Friday, April 20 marks the 19th anniversary of the Columbine High School shootings.

In the years since, a spate of films, television shows and episodes, books, articles, and events have attempted to tackle the overwhelmingly American phenomenon of the school shooting. Sandy Hook, Isla Vista, Jonesboro, and most recently, the shootings at Marjory Stoneman Douglas High School in Parkland, Florida. All of us can name the site of a horrific and unforgettable massacre, wrought upon kids, often by other kids, without hesitation for thought. According to a recent CNN report, there have already been 17 school shootings in 2018, 10 of which occurred in high schools. 

One piece of work that continues to stand out as a particularly resonant inquiry into the psychosocial dynamics of the school shooting is Jim Shepard’s 2005 novel Project X. And Then I Go adapts Shepard’s novel of high school outcasts bound together by private suffering and public humiliation into a searing thriller, starring Justin Long, Melanie Lynskey, and Tony Hale. The film is director Vincent Grashaw’s second feature following 2013’s juvie drama Coldwater.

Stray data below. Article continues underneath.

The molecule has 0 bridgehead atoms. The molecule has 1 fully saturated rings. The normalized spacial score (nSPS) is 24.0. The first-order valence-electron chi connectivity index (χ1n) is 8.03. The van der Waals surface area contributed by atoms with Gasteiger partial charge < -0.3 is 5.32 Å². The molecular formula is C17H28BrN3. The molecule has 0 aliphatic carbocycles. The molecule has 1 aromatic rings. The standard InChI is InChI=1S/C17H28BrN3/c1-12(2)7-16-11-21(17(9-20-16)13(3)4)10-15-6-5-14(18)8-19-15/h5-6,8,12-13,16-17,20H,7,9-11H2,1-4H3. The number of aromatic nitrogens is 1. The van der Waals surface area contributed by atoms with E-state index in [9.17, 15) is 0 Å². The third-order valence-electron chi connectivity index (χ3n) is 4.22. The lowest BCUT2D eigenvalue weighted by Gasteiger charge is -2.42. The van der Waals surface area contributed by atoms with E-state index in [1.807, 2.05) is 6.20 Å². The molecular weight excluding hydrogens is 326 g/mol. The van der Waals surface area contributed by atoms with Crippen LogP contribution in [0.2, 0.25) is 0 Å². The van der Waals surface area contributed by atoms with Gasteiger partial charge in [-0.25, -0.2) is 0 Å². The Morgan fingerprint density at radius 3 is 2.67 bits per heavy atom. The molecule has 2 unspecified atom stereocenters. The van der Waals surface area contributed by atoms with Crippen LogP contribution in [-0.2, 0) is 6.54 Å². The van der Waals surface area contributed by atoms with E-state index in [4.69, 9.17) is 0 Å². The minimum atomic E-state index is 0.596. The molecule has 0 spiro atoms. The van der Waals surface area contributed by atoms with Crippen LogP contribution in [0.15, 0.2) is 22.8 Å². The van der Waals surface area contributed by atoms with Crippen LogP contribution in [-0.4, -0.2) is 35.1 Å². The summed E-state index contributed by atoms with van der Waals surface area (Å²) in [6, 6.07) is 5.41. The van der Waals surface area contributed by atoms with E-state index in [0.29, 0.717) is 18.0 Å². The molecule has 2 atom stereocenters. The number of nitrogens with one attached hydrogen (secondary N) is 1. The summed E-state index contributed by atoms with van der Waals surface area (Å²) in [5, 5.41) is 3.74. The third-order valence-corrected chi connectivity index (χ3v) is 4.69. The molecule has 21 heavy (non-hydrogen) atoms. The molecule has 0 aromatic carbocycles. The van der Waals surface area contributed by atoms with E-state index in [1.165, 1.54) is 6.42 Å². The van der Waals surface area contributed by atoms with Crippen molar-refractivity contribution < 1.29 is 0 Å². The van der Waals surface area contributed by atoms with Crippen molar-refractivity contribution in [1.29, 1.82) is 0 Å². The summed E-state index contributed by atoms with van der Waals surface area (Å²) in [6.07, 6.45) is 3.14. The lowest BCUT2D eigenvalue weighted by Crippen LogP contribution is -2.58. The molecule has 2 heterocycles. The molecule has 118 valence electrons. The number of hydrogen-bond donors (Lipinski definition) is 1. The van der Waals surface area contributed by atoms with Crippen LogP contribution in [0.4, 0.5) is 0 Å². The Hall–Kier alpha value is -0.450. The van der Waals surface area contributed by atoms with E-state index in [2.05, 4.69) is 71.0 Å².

In the clip below, when Herman (Dallas Edwards) reveals he’s being bullied by another student, his friend Flake (Sawyer Barths) asks if he wants in on their plan for revenge:

This year’s Columbine anniversary feels closer than ever in the wake of the Parkland shootings; across the country, thousands of schools have pledged to commemorate Columbine with National School Walkout Day, to advocate for more comprehensive gun control policy. And Then I Go arrives, sadly, at a needful time.
And Then I Go opened on Digital and On Demand April 17, 2018, courtesy of The Orchard. Featured image courtesy of L.A. Film Festival.